Today marks the launch of Intel’s updated Core X-Series processors. Specifically, this will be a review of the Intel Core i9 10980XE. The name doesn’t exactly roll off the tongue and when the name was originally leaked, I initially thought it was a fake based on the name alone. The rumors are true and the 109xx series is what Intel went with. This CPU sits at the top of the Intel HEDT product stack and represents the most powerful desktop and enthusiast CPU Intel has ever produced up to this point.
Ultimately, Intel created the HEDT market. I could make a case for the original HEDT CPU debut being in late 1995 with the introduction of the Pentium Pro. It was a socket 8 processor, instead of the more common socket 7 or super 7 socket used by Pentium and later Pentium MMX CPU’s at the time. Its motherboards had a more server or workstation-oriented design philosophy. It was used by professionals and prosumers back in the day for many of the same reasons that modern HEDT systems are used today. For many, many years, Intel has been the master of this domain. This is arguably easy when you are the only one playing the game. It was a market that no other company even had products for.
Enter the Competition
However, this isn’t 1995 or even 2014 anymore. AMD challenging the mainstream desktop segment is one thing. Until the first generation Threadripper CPU’s launched, Intel still had the HEDT market all to itself. Intel likes to say that it largely doesn’t react to its competition and instead moves along its pre-determined course. In mobile and server markets, Intel is constantly pushing performance per watt boundaries. Consumers demand better and that’s what they get. In the server market, increasing performance per watt and core counts is a big deal. With virtualization and cloud computing driving demand, Intel is constantly challenged to improve its products on those fronts.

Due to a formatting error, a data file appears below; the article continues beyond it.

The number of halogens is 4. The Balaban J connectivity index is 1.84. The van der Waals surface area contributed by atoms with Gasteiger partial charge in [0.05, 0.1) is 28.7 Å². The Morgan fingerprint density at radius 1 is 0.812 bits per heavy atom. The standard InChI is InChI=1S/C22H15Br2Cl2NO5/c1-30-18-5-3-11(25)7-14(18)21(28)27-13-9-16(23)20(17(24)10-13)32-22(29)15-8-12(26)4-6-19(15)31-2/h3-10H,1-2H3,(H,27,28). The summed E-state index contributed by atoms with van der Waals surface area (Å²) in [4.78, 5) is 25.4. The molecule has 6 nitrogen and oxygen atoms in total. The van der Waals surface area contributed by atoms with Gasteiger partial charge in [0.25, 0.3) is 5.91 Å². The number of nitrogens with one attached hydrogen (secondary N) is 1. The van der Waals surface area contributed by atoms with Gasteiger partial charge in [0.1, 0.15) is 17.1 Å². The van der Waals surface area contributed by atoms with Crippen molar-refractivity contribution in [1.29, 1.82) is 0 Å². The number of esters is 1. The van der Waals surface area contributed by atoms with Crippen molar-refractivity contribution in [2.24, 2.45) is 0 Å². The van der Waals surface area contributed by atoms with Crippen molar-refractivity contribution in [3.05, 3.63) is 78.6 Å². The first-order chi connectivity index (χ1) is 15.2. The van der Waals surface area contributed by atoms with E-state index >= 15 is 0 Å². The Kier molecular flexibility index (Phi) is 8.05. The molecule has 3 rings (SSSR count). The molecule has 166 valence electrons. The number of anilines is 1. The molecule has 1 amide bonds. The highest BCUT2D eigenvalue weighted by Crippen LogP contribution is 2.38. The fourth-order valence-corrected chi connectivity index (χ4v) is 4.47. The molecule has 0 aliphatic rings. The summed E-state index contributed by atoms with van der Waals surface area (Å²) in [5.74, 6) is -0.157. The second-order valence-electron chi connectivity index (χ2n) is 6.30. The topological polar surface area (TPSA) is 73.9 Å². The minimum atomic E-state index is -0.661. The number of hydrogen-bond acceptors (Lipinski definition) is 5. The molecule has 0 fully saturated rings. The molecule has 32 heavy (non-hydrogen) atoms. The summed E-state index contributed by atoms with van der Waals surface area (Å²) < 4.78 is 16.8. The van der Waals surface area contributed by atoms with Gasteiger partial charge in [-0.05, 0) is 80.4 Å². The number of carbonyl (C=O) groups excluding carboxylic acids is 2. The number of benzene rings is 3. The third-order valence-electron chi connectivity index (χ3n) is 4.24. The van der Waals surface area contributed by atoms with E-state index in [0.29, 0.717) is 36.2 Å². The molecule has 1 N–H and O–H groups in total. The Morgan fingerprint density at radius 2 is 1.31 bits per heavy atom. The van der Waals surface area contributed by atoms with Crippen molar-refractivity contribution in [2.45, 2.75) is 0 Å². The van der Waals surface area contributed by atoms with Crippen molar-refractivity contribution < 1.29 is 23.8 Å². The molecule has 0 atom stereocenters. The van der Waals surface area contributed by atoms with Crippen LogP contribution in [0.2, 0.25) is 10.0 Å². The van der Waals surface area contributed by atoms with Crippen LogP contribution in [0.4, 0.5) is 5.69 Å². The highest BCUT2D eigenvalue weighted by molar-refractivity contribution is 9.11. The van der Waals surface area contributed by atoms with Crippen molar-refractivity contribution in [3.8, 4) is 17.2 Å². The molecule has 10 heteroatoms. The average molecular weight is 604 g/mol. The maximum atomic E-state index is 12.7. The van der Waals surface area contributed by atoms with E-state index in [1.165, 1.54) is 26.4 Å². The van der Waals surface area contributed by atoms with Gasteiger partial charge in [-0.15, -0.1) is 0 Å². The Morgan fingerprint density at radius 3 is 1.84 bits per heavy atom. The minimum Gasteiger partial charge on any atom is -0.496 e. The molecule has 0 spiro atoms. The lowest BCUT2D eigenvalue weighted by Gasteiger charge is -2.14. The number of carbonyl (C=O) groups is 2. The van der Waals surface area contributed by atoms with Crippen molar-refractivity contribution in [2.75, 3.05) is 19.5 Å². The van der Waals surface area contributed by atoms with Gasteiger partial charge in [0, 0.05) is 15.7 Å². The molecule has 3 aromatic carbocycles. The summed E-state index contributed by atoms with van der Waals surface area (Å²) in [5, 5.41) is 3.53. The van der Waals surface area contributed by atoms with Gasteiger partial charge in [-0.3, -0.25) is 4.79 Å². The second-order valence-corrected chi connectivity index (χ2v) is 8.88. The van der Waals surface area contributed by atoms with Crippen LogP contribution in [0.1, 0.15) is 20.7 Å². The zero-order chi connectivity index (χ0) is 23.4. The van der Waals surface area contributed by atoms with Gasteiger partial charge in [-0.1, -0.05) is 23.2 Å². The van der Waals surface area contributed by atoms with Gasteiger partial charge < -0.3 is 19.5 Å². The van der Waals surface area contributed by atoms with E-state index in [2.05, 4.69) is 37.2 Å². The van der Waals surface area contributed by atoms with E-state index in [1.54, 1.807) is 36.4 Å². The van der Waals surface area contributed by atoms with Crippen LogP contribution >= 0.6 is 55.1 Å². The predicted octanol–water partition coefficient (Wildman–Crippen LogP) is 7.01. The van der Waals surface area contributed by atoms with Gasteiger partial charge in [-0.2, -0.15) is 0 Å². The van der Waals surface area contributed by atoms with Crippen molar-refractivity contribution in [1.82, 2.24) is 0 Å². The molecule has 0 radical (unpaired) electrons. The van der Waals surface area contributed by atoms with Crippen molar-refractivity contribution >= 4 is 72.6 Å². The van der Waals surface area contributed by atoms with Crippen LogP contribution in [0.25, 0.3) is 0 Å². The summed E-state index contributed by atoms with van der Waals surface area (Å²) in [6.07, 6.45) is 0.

Unfortunately, the desktop market and by extension the HEDT market didn’t really get much attention. Sure, Intel produces products for these markets, but they are always based on repurposed parts made for the mobile and server markets. Desktops used to just get 4c/8t parts which were ubiquitous for 10 years. On the HEDT front, we went from 4, to 6, and then eight cores very quickly. Intel even settled on 10 cores for Broadwell-E, jacked-up prices and that was that. Intel has had server CPU’s with many more cores than we’ve seen in either of these desktop markets for several years now. Then things changed.
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